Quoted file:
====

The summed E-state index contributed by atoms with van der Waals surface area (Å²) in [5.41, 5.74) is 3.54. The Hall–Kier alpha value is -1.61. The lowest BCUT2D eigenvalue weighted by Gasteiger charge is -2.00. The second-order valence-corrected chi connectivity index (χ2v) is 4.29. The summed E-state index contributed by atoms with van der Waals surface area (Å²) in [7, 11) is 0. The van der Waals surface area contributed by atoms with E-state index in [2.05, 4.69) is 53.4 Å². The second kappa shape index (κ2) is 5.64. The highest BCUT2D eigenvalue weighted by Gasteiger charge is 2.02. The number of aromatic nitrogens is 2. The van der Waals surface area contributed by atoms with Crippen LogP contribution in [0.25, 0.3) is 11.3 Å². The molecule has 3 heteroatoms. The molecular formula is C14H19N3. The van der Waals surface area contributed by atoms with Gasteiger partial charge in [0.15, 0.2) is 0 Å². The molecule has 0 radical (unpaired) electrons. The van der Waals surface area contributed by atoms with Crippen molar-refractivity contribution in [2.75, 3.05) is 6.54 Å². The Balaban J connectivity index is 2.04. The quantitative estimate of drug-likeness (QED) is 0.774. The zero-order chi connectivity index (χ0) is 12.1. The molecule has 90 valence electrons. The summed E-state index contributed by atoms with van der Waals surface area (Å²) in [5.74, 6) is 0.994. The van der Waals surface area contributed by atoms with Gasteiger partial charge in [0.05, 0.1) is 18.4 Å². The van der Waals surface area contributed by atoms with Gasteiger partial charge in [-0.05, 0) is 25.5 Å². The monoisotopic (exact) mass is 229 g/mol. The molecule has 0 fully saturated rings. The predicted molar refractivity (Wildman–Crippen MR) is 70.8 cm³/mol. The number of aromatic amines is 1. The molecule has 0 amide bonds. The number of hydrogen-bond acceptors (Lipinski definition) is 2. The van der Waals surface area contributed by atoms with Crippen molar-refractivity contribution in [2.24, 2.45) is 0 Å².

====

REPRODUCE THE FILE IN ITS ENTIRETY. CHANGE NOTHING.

The summed E-state index contributed by atoms with van der Waals surface area (Å²) in [5.41, 5.74) is 3.54. The Hall–Kier alpha value is -1.61. The lowest BCUT2D eigenvalue weighted by Gasteiger charge is -2.00. The second-order valence-corrected chi connectivity index (χ2v) is 4.29. The summed E-state index contributed by atoms with van der Waals surface area (Å²) in [7, 11) is 0. The van der Waals surface area contributed by atoms with E-state index in [2.05, 4.69) is 53.4 Å². The second kappa shape index (κ2) is 5.64. The highest BCUT2D eigenvalue weighted by Gasteiger charge is 2.02. The number of aromatic nitrogens is 2. The van der Waals surface area contributed by atoms with Crippen LogP contribution in [0.25, 0.3) is 11.3 Å². The molecule has 3 heteroatoms. The molecular formula is C14H19N3. The van der Waals surface area contributed by atoms with Gasteiger partial charge in [0.15, 0.2) is 0 Å². The molecule has 0 radical (unpaired) electrons. The van der Waals surface area contributed by atoms with Crippen molar-refractivity contribution in [2.75, 3.05) is 6.54 Å². The Balaban J connectivity index is 2.04. The quantitative estimate of drug-likeness (QED) is 0.774. The zero-order chi connectivity index (χ0) is 12.1. The molecule has 90 valence electrons. The summed E-state index contributed by atoms with van der Waals surface area (Å²) in [5.74, 6) is 0.994. The van der Waals surface area contributed by atoms with Gasteiger partial charge in [0.05, 0.1) is 18.4 Å². The van der Waals surface area contributed by atoms with Gasteiger partial charge in [-0.05, 0) is 25.5 Å². The monoisotopic (exact) mass is 229 g/mol. The molecule has 0 fully saturated rings. The predicted molar refractivity (Wildman–Crippen MR) is 70.8 cm³/mol. The number of aromatic amines is 1. The molecule has 0 amide bonds. The number of hydrogen-bond acceptors (Lipinski definition) is 2. The van der Waals surface area contributed by atoms with Crippen molar-refractivity contribution in [2.24, 2.45) is 0 Å².